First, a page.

In addition to the permanent characteristics of individuals, there are also temporary characteristics that can affect their responses to questions on data collection instruments. These might include such factors as general health, fatigue, or emotional strain, all of which can affect the way that an individual responds to a question -- a phenomenon familiar to anyone who has had to take a test in school when he or she was ill. Similarly, external conditions such as heat, light, ventilation, or even momentary distraction can impact one's responses in a way that does not reflect the underlying theoretical construct. Further, the subject's motivation can also impact the reliability of a data collection instrument. For example, for the most part teachers assume that their students are motivated to do well on any data collection instruments (e.g., a mid-term exam) given them. However, the same assumption cannot be made when asking a random sample of individuals to answer questions on the data collection or assessment instrument. For instance, it is often difficult to get shoppers to cooperate in opinion surveys because they are intent on accomplishing their errands so that they can go home. The motivation that may be offered to entice participation in the survey, such as a crisp new dollar bill or a carton of instant macaroni and cheese, is nothing compared to the motivation of students to do well in a course.
Difficulty in Understanding the Data Collection Instrument
Another source of variability in the way people respond to a data collection instrument may be individual differences in the way that people interpret the questions on the instrument. Care must always be taken in the development of a data collection instrument to write to a level that can be understood by all the people who will answer the questions. The questions need to be written unambiguously and with proper spelling, grammar, and punctuation to help reduce the possibility of low reliability because people do not understand what the questions are asking. For example, a child could easily take a question about a person who "lives near" him or her to mean the family members in the immediate household rather than a neighbor. Similarly, a question about how much one likes "sweet tea" means a different thing in the southern United States, where it refers to iced tea sweetened with simple syrup, than it does in Great Britain. The use of clear, concise language and operational definitions can help increase the reliability of the instrument.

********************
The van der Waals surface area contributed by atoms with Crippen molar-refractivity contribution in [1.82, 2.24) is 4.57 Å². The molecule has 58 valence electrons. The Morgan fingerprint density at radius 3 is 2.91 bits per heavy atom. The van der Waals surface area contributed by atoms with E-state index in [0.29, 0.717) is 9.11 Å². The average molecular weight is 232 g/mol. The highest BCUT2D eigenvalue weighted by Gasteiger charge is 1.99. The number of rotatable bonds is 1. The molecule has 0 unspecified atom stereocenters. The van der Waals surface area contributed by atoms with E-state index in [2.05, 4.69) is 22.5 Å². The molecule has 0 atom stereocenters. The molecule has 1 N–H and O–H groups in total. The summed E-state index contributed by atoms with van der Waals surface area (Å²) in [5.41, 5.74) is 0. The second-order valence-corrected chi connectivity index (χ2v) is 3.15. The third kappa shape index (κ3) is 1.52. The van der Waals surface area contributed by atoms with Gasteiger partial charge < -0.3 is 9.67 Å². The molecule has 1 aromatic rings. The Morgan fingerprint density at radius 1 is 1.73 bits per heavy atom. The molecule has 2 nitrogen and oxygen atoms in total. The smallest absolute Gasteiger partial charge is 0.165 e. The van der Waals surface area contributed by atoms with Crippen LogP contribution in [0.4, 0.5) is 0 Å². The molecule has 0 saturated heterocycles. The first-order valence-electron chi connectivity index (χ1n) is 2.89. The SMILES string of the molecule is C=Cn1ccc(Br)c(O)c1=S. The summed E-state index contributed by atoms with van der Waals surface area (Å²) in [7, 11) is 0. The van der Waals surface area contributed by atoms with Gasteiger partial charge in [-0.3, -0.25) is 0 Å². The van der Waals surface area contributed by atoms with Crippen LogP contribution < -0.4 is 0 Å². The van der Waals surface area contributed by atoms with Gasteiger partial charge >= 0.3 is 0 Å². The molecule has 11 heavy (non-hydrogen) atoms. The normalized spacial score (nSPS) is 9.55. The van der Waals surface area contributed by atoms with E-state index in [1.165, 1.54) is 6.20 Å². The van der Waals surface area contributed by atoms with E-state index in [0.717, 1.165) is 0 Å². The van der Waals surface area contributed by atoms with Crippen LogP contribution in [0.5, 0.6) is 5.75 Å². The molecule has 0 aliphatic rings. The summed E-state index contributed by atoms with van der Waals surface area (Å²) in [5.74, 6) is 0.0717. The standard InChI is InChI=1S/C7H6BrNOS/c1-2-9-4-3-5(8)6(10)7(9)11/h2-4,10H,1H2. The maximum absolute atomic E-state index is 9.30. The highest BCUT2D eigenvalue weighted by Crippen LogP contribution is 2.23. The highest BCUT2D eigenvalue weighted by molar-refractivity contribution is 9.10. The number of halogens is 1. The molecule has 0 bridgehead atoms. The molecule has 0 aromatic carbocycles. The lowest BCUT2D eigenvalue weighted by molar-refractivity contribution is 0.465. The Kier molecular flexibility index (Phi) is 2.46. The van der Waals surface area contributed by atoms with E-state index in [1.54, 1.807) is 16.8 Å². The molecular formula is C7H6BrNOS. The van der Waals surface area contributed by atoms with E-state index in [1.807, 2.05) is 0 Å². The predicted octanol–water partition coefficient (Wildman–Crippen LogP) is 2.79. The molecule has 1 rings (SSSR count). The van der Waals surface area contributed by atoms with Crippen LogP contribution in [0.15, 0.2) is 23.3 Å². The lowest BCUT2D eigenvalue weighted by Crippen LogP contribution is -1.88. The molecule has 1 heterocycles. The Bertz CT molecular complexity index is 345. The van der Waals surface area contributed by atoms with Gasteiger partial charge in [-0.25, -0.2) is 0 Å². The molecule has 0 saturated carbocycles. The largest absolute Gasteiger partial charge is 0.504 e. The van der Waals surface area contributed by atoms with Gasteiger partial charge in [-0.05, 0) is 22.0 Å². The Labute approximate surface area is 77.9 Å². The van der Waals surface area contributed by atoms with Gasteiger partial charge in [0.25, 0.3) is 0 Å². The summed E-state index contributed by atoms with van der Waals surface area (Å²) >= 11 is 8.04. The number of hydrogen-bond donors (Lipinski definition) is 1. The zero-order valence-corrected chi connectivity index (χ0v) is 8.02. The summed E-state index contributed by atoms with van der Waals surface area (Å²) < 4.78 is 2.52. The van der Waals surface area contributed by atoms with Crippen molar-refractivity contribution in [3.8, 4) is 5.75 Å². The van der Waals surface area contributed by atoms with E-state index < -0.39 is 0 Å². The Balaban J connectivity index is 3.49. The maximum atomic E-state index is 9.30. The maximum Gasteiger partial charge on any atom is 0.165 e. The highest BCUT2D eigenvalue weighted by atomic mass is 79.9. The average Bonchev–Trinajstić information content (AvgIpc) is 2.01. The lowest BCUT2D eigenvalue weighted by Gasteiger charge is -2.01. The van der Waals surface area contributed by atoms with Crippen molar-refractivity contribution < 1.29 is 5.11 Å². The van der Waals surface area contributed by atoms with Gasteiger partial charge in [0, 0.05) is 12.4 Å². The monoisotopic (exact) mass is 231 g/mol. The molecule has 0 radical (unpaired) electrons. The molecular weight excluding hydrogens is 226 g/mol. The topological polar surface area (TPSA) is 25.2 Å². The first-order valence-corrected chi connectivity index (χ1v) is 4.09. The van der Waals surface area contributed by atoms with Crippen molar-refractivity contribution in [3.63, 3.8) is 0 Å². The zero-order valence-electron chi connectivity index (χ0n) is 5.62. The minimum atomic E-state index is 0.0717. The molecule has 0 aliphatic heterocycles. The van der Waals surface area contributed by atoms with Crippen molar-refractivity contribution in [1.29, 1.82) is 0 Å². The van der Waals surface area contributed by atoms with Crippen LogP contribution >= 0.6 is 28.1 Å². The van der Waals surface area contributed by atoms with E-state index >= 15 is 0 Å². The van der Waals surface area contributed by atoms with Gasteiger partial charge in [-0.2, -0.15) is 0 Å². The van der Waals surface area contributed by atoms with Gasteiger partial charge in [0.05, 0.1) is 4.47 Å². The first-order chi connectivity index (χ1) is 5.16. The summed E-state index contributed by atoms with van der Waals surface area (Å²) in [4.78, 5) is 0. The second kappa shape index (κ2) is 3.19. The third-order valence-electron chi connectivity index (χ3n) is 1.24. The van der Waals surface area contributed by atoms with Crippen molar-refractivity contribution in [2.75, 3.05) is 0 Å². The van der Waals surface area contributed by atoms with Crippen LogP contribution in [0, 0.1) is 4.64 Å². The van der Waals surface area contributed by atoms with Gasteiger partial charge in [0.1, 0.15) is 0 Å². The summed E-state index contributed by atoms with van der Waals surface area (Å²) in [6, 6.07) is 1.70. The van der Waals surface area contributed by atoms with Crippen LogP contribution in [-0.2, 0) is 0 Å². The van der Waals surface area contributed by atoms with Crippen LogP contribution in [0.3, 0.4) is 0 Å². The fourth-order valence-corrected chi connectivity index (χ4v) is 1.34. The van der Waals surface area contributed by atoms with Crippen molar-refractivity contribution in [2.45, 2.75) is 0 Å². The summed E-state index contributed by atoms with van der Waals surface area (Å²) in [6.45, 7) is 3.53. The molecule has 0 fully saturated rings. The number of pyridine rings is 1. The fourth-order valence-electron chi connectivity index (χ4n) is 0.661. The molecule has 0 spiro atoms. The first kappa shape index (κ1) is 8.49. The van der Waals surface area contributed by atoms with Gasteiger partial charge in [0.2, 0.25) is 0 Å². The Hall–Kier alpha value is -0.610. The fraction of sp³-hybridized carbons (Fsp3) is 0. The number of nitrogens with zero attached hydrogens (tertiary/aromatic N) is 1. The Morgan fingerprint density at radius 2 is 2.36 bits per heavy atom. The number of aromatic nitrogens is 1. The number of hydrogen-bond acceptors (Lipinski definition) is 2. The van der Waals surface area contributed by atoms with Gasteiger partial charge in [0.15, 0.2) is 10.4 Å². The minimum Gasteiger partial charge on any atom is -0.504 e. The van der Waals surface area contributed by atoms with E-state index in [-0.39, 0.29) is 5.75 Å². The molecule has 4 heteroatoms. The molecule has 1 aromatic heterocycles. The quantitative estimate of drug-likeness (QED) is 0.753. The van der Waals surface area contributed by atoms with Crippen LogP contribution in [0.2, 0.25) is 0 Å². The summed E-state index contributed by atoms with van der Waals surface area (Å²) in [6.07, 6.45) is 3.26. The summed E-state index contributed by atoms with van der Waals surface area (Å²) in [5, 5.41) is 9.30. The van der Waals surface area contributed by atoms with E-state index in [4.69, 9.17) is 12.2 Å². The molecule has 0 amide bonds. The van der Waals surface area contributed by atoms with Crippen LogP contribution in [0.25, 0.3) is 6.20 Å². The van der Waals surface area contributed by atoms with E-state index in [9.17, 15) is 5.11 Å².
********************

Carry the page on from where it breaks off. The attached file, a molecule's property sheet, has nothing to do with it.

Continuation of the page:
Reliability problems may also stem from individual differences in the way that people interpret responses to a data collection instrument. Even in cases where the end points of the scale are operationally defined with clear examples, people who moderately dislike something could possibly vary their answers between 20 and 40 on a scale of 100, yet all mean the same thing. Similarly, some people never give a perfect score to anything on a rating scale because they believe that there is always room for improvement.
Another potential cause of lack of reliability is when the data collection instrument is not valid and is actually measuring more than one thing. For example, a researcher might set up an experiment to determine whether men or women are more likely to stop and assist a stranger on the street who needs help. This could be done by having a confederate drop a sheaf of loose papers and counting how many times a man stops to help and how many times...